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Extensive Reading and Listening

Massive language practice

January 07, 2010

Types of ER

Happy New Year to you all.

On my travels, I often hear people apologize for not doing Extensive Reading (ER) ‘properly’. They say things like, ‘Well, I only have all my students to read the same book …’, or ‘I do lots of follow up questions, I know it’s not what I should be doing …’ (my italics), and so forth.

Let’s be clear, Extensive Reading is not just one thing. Extensive Reading is about building reading speed and fluency so the students can build a sense of how the language works while enjoying their reading (or listening). In order for this fast fluent reading to happen, there are some minimum conditions that need to be met. The students have to READ:

Read quickly and …
Enjoyably knowing …
Almost all the language so they …
Don’t need a dictionary.

If one of these is missing, then the students might be reading slowly because the text is too hard which means they stop reading for communication (i.e. understanding the message), but read to understand the language itself – the words the grammar and so forth. In other words they are ‘study reading’ not READing.

The following four versions all require the students to READ the material for them to be labeled types of ER. All of which are legitimate forms of ER.

‘Purist ER’
This version of ER involves the students only in READing massive amounts of self-selected comprehensible input at their own pace with no tests, and little if any follow-up work.

‘Integrated ER’
This flavor of ER exists as part of an existing class or curriculum whereby students would probably READ their self-selected materials but may follow this up with discussions, reports or do other follow up class work all with the aim of building the four skills.

“Class reader ER’
In this mode, all the students READ the same book and work though it slowly, often over a period of weeks stopping to predict, check comprehension and discuss the story. Often there is some language work developing vocabulary, reading skills and grammar.

‘ER as literature’
Here, students READ the same book usually slowly and treat it as a work of literature examining the plot, character and various literary aspects of the book.

Thus we can see there is no one type of ER provided that the 4 READ conditions are met when they actually are reading. If we wish to see ER grow, then it’s important to understand that not all curriculums have the same focus, the same amount of time, or the same commitment to ER. And that’s fine. There may be curricula, resource, staffing, or budgetary constraints which only allow for a limited ER program.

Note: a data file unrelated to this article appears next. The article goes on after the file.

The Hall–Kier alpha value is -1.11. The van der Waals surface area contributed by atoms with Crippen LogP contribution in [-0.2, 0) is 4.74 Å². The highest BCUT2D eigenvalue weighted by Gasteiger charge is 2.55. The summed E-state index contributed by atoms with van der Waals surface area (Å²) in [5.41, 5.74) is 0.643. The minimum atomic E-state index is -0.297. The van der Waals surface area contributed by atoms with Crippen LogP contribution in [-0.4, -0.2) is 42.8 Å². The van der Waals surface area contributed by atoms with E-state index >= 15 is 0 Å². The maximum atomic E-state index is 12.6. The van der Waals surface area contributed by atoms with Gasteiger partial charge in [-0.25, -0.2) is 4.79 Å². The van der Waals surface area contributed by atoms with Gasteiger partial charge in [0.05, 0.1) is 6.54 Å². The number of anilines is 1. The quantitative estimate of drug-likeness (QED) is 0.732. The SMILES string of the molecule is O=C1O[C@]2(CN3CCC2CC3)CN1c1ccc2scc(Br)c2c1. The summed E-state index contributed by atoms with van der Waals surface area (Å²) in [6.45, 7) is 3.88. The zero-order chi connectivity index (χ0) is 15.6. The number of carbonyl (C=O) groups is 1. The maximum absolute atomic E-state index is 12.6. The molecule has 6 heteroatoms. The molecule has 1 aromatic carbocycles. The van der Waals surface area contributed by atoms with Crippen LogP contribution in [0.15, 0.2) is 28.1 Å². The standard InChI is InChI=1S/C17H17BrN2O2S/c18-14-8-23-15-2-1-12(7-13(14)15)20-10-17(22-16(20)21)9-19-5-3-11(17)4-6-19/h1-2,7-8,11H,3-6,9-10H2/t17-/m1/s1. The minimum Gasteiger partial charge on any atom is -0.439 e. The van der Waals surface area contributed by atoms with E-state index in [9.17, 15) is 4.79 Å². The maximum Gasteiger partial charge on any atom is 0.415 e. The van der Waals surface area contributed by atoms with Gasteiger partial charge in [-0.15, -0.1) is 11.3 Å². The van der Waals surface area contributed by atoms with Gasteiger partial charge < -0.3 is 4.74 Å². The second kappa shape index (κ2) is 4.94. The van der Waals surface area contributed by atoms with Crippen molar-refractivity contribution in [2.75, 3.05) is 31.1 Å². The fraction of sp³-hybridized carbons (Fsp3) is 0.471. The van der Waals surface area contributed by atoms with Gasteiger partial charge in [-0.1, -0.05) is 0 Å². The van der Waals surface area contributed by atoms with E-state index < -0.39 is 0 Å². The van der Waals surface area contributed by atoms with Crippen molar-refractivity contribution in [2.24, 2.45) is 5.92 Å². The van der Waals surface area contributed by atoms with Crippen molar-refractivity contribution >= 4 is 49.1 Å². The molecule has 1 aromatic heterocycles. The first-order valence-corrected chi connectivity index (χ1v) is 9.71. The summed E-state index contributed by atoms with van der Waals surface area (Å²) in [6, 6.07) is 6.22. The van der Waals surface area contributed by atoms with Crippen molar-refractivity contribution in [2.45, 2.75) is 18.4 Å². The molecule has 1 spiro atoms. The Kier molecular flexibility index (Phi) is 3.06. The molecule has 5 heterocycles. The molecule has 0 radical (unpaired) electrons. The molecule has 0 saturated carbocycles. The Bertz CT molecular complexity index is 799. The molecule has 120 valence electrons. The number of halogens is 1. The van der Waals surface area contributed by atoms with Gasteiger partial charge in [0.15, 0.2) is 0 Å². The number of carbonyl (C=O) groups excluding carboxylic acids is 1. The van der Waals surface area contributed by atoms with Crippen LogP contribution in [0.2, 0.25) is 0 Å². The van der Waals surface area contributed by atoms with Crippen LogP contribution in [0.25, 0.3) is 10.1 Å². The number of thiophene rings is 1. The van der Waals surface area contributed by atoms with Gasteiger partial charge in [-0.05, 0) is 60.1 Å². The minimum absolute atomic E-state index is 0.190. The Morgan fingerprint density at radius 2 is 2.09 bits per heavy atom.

Moreover, not all programs wish to adopt ER across all their classes but prefer to provide different types of ER to meet various student needs. Therefore, it behooves us to be aware of these types so we can select the most appropriate flavor of ER which would best suit our program’s needs, or those of others.

I’ve seen many times practitioners suggest ER to others only within their own view of ER and incorrectly assuming that type is the one or only type of ER. However, if this type doesn’t match the needs of the program where it might be adopted, then it is doomed to low use, or even failure. Therefore, when helping others develop an ER program, we have to be aware of the program’s needs, their budget, their long term aims, the amount of time available, the program size, their library facilities and so on. Knowing these things can help people select the right flavor of Extensive Reading that suits their program.



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Comments

Thanks, Rob, for the article.
I really like the acronym READ, especially as it's something that can easily be shared with learners.

After asking my learners about what they read in English (to which they often only say 'the textbook' - and that's been true in several different contexts), I ask my learners if they've seen or heard of grader readers and/or extensive reading or tadoku (多読). Next I ask them how they choose their books, especially for the minority who read graded readers. This then provides a good starting point from which I then share the following (if not already mentioned by the students):

1) Choose books that look INTERESTING and are EASY to read.
2) Try READ one or two pages to check. Change the book if it is too hard or not interesting.
3) Read books with (a) 100% known words - focus on fluency, or (b) 98% known words - so you can guess new words.*
4) No dictionary needed (although some words maybe in the glossary at the back of the book)

*I also point out that less than 95% known words can be difficult even for native speakers! This is often an eye-opener but it might be interesting and more effective to take a Japanese newspaper article and blank out 1 in every 20 words. Just a thought...

thank's rob. now I know what should I do in teaching my students.

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